If he wasn't dead he was on the run, and one way or the other they'd never see him again. Even if he wasn't her real dad, even if she'd been nearly a year old before he set eyes on her, she had thought he was her dad before she found out different. And maybe what you believe somehow becomes real. Maybe what seems to be, is. He'd have made three of any of these idiots, that's for sure. Even when she was drunk, Jo-Beth knew it. And cried, lots of times. "Oh, Fran, what am I going to do? I'm so scared."
Fran hated school. Nobody there said anything to her about Jo-Beth's parties, but she knew they knew, and she knew they talked about it to each other. They pretended to be friendly, but it was only pretend. Fran hated knowing the teachers sat in their coffee room and talked to each other about how sad it was, how awful, how difficult for the poor children. Poor, poor things. But she couldn't tell Jo-Beth how she felt because Jo-Beth would go into a fury and start slapping and hitting, with a kindling stick or a leather belt or the cord on the iron. Then not only did nothing change, but she had to go to school with welts on her arms and legs and even in wintertime with a long-sleeved sweater it was impossible to cover all of them. Then they had even more reason to say poor thing. Poor, poor little thing.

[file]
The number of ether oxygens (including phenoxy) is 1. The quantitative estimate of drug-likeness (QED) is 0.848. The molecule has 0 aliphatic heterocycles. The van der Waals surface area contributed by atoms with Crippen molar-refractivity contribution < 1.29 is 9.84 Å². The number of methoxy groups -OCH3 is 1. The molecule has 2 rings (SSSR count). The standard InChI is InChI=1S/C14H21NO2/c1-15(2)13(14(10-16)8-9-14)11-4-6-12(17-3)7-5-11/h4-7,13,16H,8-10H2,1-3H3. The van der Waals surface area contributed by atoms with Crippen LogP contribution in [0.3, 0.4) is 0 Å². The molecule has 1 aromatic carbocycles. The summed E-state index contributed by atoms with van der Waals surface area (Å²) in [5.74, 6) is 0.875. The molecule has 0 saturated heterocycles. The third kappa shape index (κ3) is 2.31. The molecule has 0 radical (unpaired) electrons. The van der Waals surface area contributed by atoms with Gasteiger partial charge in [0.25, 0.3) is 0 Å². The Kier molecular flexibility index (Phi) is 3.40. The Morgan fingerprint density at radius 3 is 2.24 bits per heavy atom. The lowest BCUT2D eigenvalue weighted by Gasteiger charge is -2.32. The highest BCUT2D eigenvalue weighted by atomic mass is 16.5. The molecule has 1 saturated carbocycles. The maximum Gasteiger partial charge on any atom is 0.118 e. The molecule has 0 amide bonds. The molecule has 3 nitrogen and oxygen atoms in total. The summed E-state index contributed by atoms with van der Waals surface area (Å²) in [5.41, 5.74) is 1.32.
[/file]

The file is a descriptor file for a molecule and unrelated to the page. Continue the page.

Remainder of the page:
It was bad enough and scary enough when the men fought, but when the women started fighting it was horrible. Men - well, they do that, and you walk around always half expecting a fight to break out, especially if there's the smell of booze in the room. But when the women fight, you know things have gone as far as they can go before people go insane and start doing things like setting themselves on fire or carving their initials on their cheeks. The first time Fran saw women fighting all she could do was stand in the open doorway gaping. It wasn't like in some silly movie, with a lot of rolling around and hair-pulling and nobody's makeup getting smeared and the women looking as if they were practising to make love to the men. In real life, women fought just as mean and as hard and as awful as men, with grunts and punches and terrible scratching, like tigers, with long bleeding claw marks. You slimy cunt, I'll tear your fuckin' eyes out. You scabby twat, you'll be sorry.